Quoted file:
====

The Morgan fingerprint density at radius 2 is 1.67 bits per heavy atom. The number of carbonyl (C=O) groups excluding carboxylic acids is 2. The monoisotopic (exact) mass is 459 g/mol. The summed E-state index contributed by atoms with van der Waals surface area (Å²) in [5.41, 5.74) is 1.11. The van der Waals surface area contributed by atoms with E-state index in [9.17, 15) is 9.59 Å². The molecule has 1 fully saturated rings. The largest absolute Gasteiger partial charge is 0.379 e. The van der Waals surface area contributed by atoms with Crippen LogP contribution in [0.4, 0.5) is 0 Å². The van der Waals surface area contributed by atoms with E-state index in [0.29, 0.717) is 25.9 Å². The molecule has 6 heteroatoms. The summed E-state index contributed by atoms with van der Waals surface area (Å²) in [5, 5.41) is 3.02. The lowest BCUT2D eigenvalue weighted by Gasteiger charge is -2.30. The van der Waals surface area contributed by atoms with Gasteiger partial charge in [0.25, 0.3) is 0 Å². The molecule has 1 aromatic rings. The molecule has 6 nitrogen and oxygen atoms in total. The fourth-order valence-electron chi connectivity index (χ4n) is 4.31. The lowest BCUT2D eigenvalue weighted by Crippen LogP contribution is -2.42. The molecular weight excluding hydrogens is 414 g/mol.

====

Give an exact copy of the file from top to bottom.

The Morgan fingerprint density at radius 2 is 1.67 bits per heavy atom. The number of carbonyl (C=O) groups excluding carboxylic acids is 2. The monoisotopic (exact) mass is 459 g/mol. The summed E-state index contributed by atoms with van der Waals surface area (Å²) in [5.41, 5.74) is 1.11. The van der Waals surface area contributed by atoms with E-state index in [9.17, 15) is 9.59 Å². The molecule has 1 fully saturated rings. The largest absolute Gasteiger partial charge is 0.379 e. The van der Waals surface area contributed by atoms with Crippen LogP contribution in [0.4, 0.5) is 0 Å². The van der Waals surface area contributed by atoms with E-state index in [0.29, 0.717) is 25.9 Å². The molecule has 6 heteroatoms. The summed E-state index contributed by atoms with van der Waals surface area (Å²) in [5, 5.41) is 3.02. The lowest BCUT2D eigenvalue weighted by Gasteiger charge is -2.30. The van der Waals surface area contributed by atoms with Gasteiger partial charge in [0.25, 0.3) is 0 Å². The molecule has 1 aromatic rings. The molecule has 6 nitrogen and oxygen atoms in total. The fourth-order valence-electron chi connectivity index (χ4n) is 4.31. The lowest BCUT2D eigenvalue weighted by Crippen LogP contribution is -2.42. The molecular weight excluding hydrogens is 414 g/mol.